Underexposed Collective is a loosely-knit group of designers, researchers, writers, advocates, and users who reject the current trajectory of mainstream technology development. They support people by providing funding, education, mentorship, design support, research, testing, and a community for collaboration.
This was the first time Underexposed took place in the form of a residency. Fellows from around the world spent one week with designers and developers focused to work on their projects, and help others with theirs. Together, the cohort used the residency as a place to ask questions, work on prototypes and circulate feedback quickly. Over the course of the week we had sessions about user research, design systems, prototyping, and wireframing Fellows also had an opportunity to share their work with the public, specifically at the final presentations at the Mozilla Berlin offices
Monday (7 January)
The first day started with an introduction by Simply Secure over at the WikiBär. Georgia Bullen, the Simply Secure Executive Director, quickly introduced the gist of the week. We had a chance to get to know all fellows and their projects better, which helped us have a better grasp of their needs and motivations.
Tuesday (8 January)
Our first session covered the basics of Prototyping. Participants began with pen and paper prototyping, something we are great fans of doing when having the privilege to be in the same room with people. Afterall, this approach has a lower entry level barrier than any design software, allowing everyone to move quickly and scrap ideas before investing a significant amount of time.
The fellows had really interesting projects and for most of them, the main issue was related to the encryption key restore process. As these projects are security-and-privacy related, they are decentralized and offer users the option to create an encryption key in order to access their data if something bad happens in the future.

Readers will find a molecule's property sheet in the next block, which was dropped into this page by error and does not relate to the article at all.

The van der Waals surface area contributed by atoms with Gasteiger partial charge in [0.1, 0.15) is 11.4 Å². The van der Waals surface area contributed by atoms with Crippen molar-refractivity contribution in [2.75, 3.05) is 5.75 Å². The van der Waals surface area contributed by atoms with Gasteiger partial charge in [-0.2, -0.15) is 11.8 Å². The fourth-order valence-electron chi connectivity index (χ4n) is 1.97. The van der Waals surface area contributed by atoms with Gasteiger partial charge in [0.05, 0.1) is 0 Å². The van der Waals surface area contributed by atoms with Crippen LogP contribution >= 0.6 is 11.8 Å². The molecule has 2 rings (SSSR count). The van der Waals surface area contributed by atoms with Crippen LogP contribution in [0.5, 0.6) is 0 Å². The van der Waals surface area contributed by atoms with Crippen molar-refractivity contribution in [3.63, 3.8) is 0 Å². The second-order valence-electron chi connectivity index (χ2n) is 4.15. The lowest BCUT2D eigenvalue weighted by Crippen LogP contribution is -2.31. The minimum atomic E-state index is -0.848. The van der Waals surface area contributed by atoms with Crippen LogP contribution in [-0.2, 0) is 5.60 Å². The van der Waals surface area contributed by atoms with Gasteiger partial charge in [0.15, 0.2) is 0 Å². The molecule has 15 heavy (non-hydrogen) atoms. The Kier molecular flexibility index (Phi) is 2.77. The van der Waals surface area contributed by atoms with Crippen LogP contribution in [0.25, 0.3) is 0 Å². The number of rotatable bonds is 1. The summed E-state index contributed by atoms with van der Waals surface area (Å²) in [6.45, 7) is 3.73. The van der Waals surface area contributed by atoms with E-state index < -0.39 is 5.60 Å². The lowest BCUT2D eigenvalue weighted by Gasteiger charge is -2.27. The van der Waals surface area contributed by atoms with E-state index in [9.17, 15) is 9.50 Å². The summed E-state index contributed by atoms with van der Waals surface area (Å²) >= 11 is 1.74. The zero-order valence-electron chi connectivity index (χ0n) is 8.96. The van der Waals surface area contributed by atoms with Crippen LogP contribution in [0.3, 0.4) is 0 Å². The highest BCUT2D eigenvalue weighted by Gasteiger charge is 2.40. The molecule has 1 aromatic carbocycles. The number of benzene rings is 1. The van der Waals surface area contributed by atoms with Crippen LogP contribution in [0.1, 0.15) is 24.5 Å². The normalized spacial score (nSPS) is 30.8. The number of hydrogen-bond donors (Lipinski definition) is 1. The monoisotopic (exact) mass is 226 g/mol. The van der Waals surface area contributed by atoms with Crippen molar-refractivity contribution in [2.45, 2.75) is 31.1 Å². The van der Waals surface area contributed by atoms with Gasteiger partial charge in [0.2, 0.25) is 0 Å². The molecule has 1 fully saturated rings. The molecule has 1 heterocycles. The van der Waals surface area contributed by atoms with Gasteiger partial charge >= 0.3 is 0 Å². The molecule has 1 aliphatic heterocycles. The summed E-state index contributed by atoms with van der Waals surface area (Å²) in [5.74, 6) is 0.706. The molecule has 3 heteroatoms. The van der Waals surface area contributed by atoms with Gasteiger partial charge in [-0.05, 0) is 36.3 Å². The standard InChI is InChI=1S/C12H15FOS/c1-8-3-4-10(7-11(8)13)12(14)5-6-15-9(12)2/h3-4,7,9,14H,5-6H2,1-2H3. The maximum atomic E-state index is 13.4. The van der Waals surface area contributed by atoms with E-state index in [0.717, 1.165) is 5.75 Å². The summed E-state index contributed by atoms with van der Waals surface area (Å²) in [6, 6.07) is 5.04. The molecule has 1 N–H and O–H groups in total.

Unfortunately, this process is often bypassed by users as it’s (according to them) an extra step that slows down their workflow. As a result, they often lose access to their accounts and data, which could be avoided if they would have had created that key in the beginning.
We helped the projects there by creating prototypes on paper, discussing UX problems and possible solutions for them, then digitally creating mockups using Figma, a proprietary design collaboration tool.
Wednesday (9 January)
Wednesday was one of the busiest days of the event. We got up early, ate breakfast and joined the others at the venue. We separated into two groups, one upstairs and one downstairs and worked on our personal projects or with others.
Cade, a designer from Germany, gave a very interesting talk on Weaponized Design, a process that allows for harm of users within the defined bounds of a designed system. You can read his essay in the link above.
Friday (11 January)
Elio’s presentation was on Friday, about Style Guides and the process of working in the open. He explained our latest projects, how we worked with SecureDrop, I2P, Reproducible Builds, Thunderbird etc.
This was the final day of the event and the fellows worked during the day to prepare their presentations, on what they learned during the week and what they worked on. The presentations were held at the Mozilla Offices in Berlin. Many people had registered for the event and the fellows presented one by one their projects and conclusions. We were happy that our mockups were present in their slides and hope that the process continues to turn them into reality soon.
After the presentations, we got to discuss with each other and then head over for drinks somewhere close the venue.
We would like to thank the entire Simply Secure team; Georgia, Ame, Eileen and Molly for being there and organizing a fantastic event. We had a really awesome time and hope to see you all again soon.
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